I wanted to share a few of the quotes on writing that I go to when I’m floundering.  This first one from Neil Gaiman is actually pinned on the board above my desk.

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“I am not at all in a humour for writing; I must write on till I am.” ~ Jane Austen

“The first draft is just you telling yourself the story.” ~ Terry Pratchett

“You don’t start out writing good stuff. You start out writing crap and thinking it’s good stuff, and then gradually you get better at it. That’s why I say one of the most valuable traits is persistence.” ~ Octavia E. Butler

“There is no greater agony than bearing an untold story inside you.” ~ Maya Angelou

“There are no laws for the novel. There never have been, nor can there ever be.” ~ Doris Lessing

“This is how you do it: you sit down at the keyboard and you put one word after another until its done. It’s that easy, and that hard.” ~ Neil Gaiman

 

Balance

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If 2018 had a word for me, it would be unbalanced. At least, that’s how the last six months of the year have gone. You know when you set goals/deadlines for yourself, and things start to pile up? And then it’s like a snowball rolling downhill, and you’re the target?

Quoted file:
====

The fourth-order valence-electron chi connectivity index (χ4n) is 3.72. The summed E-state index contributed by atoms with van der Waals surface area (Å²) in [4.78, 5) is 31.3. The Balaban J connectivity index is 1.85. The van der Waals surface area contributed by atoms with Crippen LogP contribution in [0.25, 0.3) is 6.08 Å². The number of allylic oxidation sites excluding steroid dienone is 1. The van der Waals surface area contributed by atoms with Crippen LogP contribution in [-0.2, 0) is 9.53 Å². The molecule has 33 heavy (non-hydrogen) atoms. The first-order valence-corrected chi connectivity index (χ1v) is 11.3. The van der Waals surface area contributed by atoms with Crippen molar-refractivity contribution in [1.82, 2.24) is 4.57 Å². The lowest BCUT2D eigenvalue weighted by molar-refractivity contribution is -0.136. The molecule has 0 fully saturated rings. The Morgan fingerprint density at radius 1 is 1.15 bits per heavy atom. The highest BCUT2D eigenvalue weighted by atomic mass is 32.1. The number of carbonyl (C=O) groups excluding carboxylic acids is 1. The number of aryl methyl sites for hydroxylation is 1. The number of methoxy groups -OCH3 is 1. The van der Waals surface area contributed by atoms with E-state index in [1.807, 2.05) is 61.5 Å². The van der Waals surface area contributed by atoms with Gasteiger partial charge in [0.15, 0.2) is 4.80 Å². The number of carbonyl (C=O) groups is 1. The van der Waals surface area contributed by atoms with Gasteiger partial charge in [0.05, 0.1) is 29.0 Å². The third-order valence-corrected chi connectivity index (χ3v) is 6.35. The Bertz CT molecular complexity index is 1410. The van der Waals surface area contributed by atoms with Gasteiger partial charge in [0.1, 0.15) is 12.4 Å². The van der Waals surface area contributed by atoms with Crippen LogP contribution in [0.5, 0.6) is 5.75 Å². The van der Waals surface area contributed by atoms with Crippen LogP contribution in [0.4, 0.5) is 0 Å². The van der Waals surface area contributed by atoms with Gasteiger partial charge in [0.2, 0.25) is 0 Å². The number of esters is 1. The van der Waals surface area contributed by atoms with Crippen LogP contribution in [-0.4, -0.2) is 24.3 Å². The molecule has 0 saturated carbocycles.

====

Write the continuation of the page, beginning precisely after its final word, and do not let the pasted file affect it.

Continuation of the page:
That was me.

So, for obvious reasons, my goal for 2019 is ‘balance’.

Balance in writing. Balance in my personal life. All about balance.

(How many times can I use the word balance in one post?)

My plan is to tackle this issue in a few ways.

I don’t know about other authors, but I struggle with all recommendations for ‘how an author should author.’ All those ‘experts’ who have the latest greatest advice. I think you have to be careful not to fall down every single rabbit hole with them.

And it is SO hard not to.

There’s always the latest greats ‘everyone is signing up for it’ new social media app or site. Mewe anyone?

Here’s the truth we never want to accept. You can’t be on EVERY single site. You can’t follow every piece of advice. You can’t be all things to all people (I think Lincoln said that.)

You just can’t.

There’s only so much of my brain power I can give.

I’m autistic, balance is crucial for me. If I push myself too far, I shut down. It’s horrible for my health to continue pushing and pushing.

That was 2018 for me.

Unhealthy.

So, 2019?

All about that bass…I mean balance.

What’s your word for 2019?

 

The Poisonous Influence of Perfection.

Me to my brain:
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Perfection is a toxic poison that strangles out my creativity.

And really, it’s less about perfection in the end product of my writing–and more about attempting to be expectations I’ve set up for myself of what I think others can do–or think I should do.

It’s a theme that has followed me throughout my adult life working first in restaurants, then as a teacher, and later in insurance.

A theme I didn’t truly understand before learning I’m autistic.

I’ve always needed to demonstrate my abilities at work. Striving to be the best. Not to overshadow others, but more to appear capable. I’ve had a fear of seeming unable to manage: work or life.

And as a result, I work myself to the point of exhaustion.

It’s a trend that followed me into writing.

Setting schedules and deadlines I can’t possibly manage.

Overachieving.

It’s not a bad thing, necessarily.